WHEREAS, public interest and consumer groups, in advocacy to the FCC and Congress, are urging reasonable limits on access to valuable and high-quality low band spectrum in the upcoming incentive auction by noting that a  “pro-competitive, pro-consumer limitation on spectrum concentration benefits consumers by allowing all interested bidders a legitimate chance of winning the spectrum they need to deliver wireless broadband services while also promoting less predictable, more aggressive bidding for a valuable national resource…”

[see, Joint Letter dated July 22, 2013, from Public Knowledge, Free Press, Writers Guild of America West, New America Foundation and National Hispanic Media Coalition, to leadership of the House Commerce Committee]; and

WHEREAS, in Resolution 1998-09 NASUCA urged appropriate state regulatory agencies, the U.S. Department of Justice and the Federal Communications Commission to give proposed mergers in the telecommunications industry close scrutiny to assure that mergers are only permitted if they provide positive benefits directly to consumers and that mergers do not inhibit full and effective competition and in the event they are approved, associated benefits are flowed through to ratepayers; and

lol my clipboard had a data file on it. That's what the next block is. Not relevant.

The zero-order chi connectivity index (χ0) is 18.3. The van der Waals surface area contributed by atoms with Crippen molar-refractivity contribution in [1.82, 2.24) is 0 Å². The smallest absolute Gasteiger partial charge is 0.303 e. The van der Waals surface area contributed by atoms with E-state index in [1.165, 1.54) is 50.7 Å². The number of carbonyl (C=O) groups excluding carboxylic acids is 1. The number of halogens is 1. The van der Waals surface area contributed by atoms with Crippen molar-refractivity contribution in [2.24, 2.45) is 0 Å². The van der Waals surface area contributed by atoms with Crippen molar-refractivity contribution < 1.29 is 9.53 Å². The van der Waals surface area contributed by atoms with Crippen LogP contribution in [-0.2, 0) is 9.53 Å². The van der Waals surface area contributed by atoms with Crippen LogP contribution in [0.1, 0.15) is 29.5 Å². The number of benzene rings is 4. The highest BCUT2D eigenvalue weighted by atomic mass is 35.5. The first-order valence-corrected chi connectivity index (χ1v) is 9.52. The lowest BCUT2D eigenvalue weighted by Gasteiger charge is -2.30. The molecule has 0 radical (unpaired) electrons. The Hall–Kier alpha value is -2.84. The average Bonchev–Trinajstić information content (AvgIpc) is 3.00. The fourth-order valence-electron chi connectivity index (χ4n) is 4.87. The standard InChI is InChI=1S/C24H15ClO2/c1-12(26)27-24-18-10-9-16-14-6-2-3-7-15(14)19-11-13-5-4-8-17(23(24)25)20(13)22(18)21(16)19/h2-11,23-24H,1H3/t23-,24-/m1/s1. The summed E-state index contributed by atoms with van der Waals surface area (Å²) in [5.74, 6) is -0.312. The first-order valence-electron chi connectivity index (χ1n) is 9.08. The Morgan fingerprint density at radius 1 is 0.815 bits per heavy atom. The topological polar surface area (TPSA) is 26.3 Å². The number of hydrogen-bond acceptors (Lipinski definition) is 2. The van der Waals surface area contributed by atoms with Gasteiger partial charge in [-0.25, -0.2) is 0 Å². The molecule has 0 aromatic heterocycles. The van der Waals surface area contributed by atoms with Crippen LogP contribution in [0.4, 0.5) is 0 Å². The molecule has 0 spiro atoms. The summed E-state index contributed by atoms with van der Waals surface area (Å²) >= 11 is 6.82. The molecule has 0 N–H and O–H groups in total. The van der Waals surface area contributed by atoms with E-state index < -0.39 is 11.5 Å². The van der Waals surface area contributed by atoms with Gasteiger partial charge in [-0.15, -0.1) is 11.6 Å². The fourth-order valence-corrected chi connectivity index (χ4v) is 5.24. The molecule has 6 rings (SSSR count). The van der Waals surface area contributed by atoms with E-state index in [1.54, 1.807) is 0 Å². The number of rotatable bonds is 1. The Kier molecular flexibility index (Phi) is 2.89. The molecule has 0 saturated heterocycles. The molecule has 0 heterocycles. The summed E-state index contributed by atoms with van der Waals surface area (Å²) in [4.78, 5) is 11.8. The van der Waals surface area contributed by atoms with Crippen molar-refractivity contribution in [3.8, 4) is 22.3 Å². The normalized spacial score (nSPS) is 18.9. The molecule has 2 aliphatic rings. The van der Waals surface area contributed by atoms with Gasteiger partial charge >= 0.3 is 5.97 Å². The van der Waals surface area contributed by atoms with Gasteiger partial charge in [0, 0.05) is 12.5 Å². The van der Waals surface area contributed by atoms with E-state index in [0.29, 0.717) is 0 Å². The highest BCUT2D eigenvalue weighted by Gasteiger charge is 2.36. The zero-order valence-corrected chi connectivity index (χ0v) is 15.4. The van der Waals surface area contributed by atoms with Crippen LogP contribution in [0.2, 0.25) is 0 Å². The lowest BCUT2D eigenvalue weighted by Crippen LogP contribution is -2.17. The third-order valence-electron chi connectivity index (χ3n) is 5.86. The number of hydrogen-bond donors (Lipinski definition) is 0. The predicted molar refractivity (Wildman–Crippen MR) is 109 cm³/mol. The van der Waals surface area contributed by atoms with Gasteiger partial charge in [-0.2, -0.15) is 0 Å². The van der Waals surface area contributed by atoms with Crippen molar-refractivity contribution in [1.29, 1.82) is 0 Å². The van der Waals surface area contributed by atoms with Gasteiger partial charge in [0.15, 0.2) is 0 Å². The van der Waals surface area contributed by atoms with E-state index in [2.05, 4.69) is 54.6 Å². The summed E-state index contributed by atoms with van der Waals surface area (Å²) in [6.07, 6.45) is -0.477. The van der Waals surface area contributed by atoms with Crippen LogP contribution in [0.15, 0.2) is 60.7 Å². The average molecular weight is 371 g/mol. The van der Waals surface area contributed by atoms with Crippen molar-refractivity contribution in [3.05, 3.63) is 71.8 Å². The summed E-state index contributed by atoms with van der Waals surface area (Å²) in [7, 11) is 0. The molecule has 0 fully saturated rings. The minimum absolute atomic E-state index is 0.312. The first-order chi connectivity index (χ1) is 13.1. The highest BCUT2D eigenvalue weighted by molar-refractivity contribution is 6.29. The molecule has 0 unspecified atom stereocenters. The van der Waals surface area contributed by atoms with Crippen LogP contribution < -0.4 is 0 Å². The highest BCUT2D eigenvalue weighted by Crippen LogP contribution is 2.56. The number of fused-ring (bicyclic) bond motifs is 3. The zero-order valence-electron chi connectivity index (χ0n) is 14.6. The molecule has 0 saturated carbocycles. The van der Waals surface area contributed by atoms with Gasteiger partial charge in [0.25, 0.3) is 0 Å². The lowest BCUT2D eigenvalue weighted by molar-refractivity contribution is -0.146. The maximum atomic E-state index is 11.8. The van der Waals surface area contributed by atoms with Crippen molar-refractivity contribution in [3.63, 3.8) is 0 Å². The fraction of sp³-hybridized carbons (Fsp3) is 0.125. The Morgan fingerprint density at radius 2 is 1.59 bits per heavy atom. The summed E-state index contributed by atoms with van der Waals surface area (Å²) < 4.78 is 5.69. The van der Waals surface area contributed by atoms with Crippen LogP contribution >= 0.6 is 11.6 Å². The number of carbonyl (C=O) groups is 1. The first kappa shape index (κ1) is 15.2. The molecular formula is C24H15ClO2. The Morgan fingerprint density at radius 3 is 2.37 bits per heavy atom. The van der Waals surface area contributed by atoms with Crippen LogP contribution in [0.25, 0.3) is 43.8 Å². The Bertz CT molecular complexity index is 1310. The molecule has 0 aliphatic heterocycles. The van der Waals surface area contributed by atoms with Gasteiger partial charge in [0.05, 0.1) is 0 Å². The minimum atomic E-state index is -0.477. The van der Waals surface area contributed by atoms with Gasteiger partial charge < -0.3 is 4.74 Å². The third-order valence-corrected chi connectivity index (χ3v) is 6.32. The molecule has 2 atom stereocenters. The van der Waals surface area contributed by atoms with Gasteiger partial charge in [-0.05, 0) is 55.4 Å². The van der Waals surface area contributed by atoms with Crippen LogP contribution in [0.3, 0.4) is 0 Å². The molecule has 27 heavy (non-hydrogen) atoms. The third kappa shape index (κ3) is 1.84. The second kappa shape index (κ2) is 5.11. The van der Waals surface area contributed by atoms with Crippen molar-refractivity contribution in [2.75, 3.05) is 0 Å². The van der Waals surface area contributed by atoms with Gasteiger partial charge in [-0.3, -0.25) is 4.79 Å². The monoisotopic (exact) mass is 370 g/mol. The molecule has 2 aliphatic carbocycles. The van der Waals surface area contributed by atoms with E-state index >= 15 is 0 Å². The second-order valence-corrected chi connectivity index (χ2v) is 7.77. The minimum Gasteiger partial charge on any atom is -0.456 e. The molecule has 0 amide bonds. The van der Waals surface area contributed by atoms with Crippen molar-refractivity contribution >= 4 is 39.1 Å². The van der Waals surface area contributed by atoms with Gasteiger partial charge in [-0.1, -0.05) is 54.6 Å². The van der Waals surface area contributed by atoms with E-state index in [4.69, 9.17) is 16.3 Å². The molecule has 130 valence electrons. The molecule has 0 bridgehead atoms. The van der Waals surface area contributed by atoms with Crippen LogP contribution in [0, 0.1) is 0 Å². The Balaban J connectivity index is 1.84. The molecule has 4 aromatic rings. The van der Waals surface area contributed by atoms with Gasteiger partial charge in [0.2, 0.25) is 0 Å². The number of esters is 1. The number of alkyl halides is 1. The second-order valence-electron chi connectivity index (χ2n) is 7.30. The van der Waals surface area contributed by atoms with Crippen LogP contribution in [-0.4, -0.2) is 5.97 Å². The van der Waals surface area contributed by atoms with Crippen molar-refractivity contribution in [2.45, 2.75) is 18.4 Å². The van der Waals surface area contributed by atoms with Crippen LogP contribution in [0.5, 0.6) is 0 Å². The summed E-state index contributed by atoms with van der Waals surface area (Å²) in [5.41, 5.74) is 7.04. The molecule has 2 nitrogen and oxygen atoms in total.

WHEREAS, in Resolution 1998-09 NASUCA noted the accelerating pace of mergers in the telecommunications industry and recognized that this trend of mergers may lead to the curtailment of competition by the removal of competing firms with the size, expertise and revenue streams to provide effective competition; and